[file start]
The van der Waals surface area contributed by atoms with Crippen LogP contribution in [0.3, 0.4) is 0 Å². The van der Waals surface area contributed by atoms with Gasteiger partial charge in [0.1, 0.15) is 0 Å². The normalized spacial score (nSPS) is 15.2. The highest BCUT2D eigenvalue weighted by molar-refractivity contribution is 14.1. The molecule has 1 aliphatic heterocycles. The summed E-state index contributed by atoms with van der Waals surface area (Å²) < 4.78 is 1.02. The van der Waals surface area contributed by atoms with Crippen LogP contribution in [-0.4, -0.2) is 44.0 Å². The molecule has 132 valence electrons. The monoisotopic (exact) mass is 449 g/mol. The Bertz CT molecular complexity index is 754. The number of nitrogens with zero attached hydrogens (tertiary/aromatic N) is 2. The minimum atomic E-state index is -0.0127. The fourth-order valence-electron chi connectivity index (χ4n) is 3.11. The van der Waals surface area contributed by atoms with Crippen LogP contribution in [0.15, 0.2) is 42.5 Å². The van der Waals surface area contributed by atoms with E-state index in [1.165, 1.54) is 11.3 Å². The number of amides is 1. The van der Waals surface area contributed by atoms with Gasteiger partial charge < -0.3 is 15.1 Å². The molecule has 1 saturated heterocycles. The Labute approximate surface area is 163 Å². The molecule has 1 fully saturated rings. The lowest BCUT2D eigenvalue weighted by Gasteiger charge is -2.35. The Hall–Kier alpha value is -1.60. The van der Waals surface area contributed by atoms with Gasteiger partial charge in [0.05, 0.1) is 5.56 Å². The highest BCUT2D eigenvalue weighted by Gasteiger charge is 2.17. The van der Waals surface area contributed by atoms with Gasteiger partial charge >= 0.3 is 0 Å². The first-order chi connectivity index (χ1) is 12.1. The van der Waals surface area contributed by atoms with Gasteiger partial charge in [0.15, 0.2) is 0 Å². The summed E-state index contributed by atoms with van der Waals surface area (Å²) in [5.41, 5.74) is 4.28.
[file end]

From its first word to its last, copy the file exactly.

The van der Waals surface area contributed by atoms with Crippen LogP contribution in [0.3, 0.4) is 0 Å². The van der Waals surface area contributed by atoms with Gasteiger partial charge in [0.1, 0.15) is 0 Å². The normalized spacial score (nSPS) is 15.2. The highest BCUT2D eigenvalue weighted by molar-refractivity contribution is 14.1. The molecule has 1 aliphatic heterocycles. The summed E-state index contributed by atoms with van der Waals surface area (Å²) < 4.78 is 1.02. The van der Waals surface area contributed by atoms with Crippen LogP contribution in [-0.4, -0.2) is 44.0 Å². The molecule has 132 valence electrons. The monoisotopic (exact) mass is 449 g/mol. The Bertz CT molecular complexity index is 754. The number of nitrogens with zero attached hydrogens (tertiary/aromatic N) is 2. The minimum atomic E-state index is -0.0127. The fourth-order valence-electron chi connectivity index (χ4n) is 3.11. The van der Waals surface area contributed by atoms with Crippen LogP contribution in [0.15, 0.2) is 42.5 Å². The van der Waals surface area contributed by atoms with E-state index in [1.165, 1.54) is 11.3 Å². The number of amides is 1. The van der Waals surface area contributed by atoms with Gasteiger partial charge < -0.3 is 15.1 Å². The molecule has 1 saturated heterocycles. The Labute approximate surface area is 163 Å². The molecule has 1 fully saturated rings. The lowest BCUT2D eigenvalue weighted by Gasteiger charge is -2.35. The Hall–Kier alpha value is -1.60. The van der Waals surface area contributed by atoms with Gasteiger partial charge in [0.05, 0.1) is 5.56 Å². The highest BCUT2D eigenvalue weighted by Gasteiger charge is 2.17. The van der Waals surface area contributed by atoms with Gasteiger partial charge >= 0.3 is 0 Å². The first-order chi connectivity index (χ1) is 12.1. The van der Waals surface area contributed by atoms with Gasteiger partial charge in [0.15, 0.2) is 0 Å². The summed E-state index contributed by atoms with van der Waals surface area (Å²) in [5.41, 5.74) is 4.28.